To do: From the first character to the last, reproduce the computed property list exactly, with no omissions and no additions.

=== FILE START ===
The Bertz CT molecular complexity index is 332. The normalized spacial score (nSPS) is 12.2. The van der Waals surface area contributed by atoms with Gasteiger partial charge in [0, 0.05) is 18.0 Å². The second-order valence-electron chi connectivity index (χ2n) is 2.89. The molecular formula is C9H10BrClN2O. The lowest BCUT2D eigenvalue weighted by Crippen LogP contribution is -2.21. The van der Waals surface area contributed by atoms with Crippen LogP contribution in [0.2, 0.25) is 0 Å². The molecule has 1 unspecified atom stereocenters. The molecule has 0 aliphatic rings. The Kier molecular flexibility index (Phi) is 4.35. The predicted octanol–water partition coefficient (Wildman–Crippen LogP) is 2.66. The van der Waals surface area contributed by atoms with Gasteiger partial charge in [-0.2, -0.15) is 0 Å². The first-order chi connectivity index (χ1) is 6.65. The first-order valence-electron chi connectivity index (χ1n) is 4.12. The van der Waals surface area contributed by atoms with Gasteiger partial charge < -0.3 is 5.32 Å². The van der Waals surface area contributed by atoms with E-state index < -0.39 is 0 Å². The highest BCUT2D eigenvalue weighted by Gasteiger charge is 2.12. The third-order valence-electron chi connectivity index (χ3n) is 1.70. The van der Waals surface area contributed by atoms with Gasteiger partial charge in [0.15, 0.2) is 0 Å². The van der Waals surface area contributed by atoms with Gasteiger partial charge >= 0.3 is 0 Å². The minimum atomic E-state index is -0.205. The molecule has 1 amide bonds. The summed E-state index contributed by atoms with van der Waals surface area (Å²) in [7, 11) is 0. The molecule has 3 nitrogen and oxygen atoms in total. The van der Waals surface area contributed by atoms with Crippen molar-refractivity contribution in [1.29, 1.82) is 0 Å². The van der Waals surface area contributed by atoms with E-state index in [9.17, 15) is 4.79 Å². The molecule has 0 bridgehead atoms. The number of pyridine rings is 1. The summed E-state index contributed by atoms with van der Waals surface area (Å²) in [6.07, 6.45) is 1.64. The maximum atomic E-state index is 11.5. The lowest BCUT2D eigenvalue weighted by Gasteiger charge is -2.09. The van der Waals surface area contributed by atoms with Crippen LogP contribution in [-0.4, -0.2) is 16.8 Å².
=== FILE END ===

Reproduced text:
The Bertz CT molecular complexity index is 332. The normalized spacial score (nSPS) is 12.2. The van der Waals surface area contributed by atoms with Gasteiger partial charge in [0, 0.05) is 18.0 Å². The second-order valence-electron chi connectivity index (χ2n) is 2.89. The molecular formula is C9H10BrClN2O. The lowest BCUT2D eigenvalue weighted by Crippen LogP contribution is -2.21. The van der Waals surface area contributed by atoms with Crippen LogP contribution in [0.2, 0.25) is 0 Å². The molecule has 1 unspecified atom stereocenters. The molecule has 0 aliphatic rings. The Kier molecular flexibility index (Phi) is 4.35. The predicted octanol–water partition coefficient (Wildman–Crippen LogP) is 2.66. The van der Waals surface area contributed by atoms with Gasteiger partial charge in [-0.2, -0.15) is 0 Å². The first-order chi connectivity index (χ1) is 6.65. The first-order valence-electron chi connectivity index (χ1n) is 4.12. The van der Waals surface area contributed by atoms with Gasteiger partial charge < -0.3 is 5.32 Å². The van der Waals surface area contributed by atoms with E-state index < -0.39 is 0 Å². The highest BCUT2D eigenvalue weighted by Gasteiger charge is 2.12. The third-order valence-electron chi connectivity index (χ3n) is 1.70. The van der Waals surface area contributed by atoms with Gasteiger partial charge in [0.15, 0.2) is 0 Å². The van der Waals surface area contributed by atoms with Gasteiger partial charge >= 0.3 is 0 Å². The minimum atomic E-state index is -0.205. The molecule has 1 amide bonds. The summed E-state index contributed by atoms with van der Waals surface area (Å²) in [7, 11) is 0. The molecule has 3 nitrogen and oxygen atoms in total. The van der Waals surface area contributed by atoms with Crippen molar-refractivity contribution in [1.29, 1.82) is 0 Å². The van der Waals surface area contributed by atoms with E-state index in [9.17, 15) is 4.79 Å². The molecule has 0 bridgehead atoms. The number of pyridine rings is 1. The summed E-state index contributed by atoms with van der Waals surface area (Å²) in [6.07, 6.45) is 1.64. The maximum atomic E-state index is 11.5. The lowest BCUT2D eigenvalue weighted by Gasteiger charge is -2.09. The van der Waals surface area contributed by atoms with Crippen LogP contribution in [-0.4, -0.2) is 16.8 Å².